A full public gallery witnessed Hastings District Council vote to establish Māori wards by 2022 on Tuesday.
In March, the Local Electoral (Māori Wards and Māori Constituencies) Amendment Act 2021 established a transition period where local authorities could resolve to establish Māori constituencies by the 2022 elections with a deadline of May 21, 2021.
Hastings mayor Sandra Hazlehurst said she felt "honoured and proud" to move the recommendations to include Māori wards at the next election.
Deputy mayor Tania Kerr, who seconded the movement, said it was one of the most, "if not the most", significant decision in her time in local government.
"I see no negative side to this decision. I want to have an inclusive Heretaunga and Aotearoa."
Councillor Henare O'Keefe said he was "inclined to say praise the Lord, inclined to say amen and hallelujah".
Ngāti Kahungunu chairman Ngahiwi Tomoana said he was very proud to be living in Heretaunga on this day.
"I don't say that very often … this is great for iwi, hapū and all those who have passed on."
Thirteen of the councillors voted to have Māori wards and by the 2022 election and spoke in favour of the decision, one councillor voted against and one abstained from the vote.
Councillor Kevin Watkins said his issue was "not about the merit of Māori wards but strictly relates to process" and on the matter of process he could not support the recommendation.
He believed the deadline and "pressure" put onto local authorities by the Government had restricted the consultation process.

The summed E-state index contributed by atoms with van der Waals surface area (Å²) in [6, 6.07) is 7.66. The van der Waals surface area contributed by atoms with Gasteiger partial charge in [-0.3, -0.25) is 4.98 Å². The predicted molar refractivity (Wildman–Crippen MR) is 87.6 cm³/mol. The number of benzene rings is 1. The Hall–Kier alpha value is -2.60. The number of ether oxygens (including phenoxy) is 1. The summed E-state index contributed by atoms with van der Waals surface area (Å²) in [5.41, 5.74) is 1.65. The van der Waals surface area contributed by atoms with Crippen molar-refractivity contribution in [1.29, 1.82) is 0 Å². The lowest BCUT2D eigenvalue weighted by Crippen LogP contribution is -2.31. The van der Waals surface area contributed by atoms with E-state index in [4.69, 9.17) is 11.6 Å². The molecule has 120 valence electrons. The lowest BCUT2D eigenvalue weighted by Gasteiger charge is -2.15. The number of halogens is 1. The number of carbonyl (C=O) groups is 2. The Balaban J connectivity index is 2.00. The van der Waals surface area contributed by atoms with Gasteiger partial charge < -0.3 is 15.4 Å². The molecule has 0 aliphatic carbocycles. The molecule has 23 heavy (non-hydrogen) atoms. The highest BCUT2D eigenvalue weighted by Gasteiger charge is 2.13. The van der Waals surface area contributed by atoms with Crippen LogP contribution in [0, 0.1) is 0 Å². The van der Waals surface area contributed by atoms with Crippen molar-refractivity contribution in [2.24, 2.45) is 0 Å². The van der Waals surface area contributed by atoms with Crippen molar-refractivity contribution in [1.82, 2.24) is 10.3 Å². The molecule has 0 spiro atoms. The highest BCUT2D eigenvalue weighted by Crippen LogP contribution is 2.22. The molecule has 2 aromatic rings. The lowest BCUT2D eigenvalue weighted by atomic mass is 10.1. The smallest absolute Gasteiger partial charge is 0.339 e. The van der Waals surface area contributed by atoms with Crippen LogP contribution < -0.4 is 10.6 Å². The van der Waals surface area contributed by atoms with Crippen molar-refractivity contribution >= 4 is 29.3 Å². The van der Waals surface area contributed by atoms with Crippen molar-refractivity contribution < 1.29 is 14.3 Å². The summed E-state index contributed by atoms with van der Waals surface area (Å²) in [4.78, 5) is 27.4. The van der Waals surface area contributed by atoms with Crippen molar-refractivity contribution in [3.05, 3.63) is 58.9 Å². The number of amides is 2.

"It is in the best interest of the Hastings District to get the consultation process as broad and as far as possible without the time constraints."
Councillor Simon Nixon, who abstained from the vote, said he was not opposed to Māori wards but was concerned about the proposal, felt there was "shortcomings" in the process caused by the Government and said it "seems unreasonably rushed and [I] think it will have some unintended consequences".
Submissions were overwhelmingly in favour with 1575 of the 2089 submissions in favour of the wards, 506 against and eight that were left blank.
Key themes of those in support included that it was the right thing to do, will result in better outcomes and that there needed to be representatives with the same beliefs, values and world view.
Key themes expressed that were not in support were that it was unnecessary and undemocratic.
As at May 12, 68 per cent of respondents were Māori, 29 per cent were non-Māori and 3 per cent did not say.
Of the Māori respondents 97 per cent said they supported Māori wards and 3 per cent were against.
Of the non-Māori respondents, 69 per cent opposed Māori wards and 31 per cent were in favour.
Eighty-one per cent of respondents were Hastings District ratepayers or residents.
If the number of councillors remains the same as currently then three councillors would be elected from Māori wards.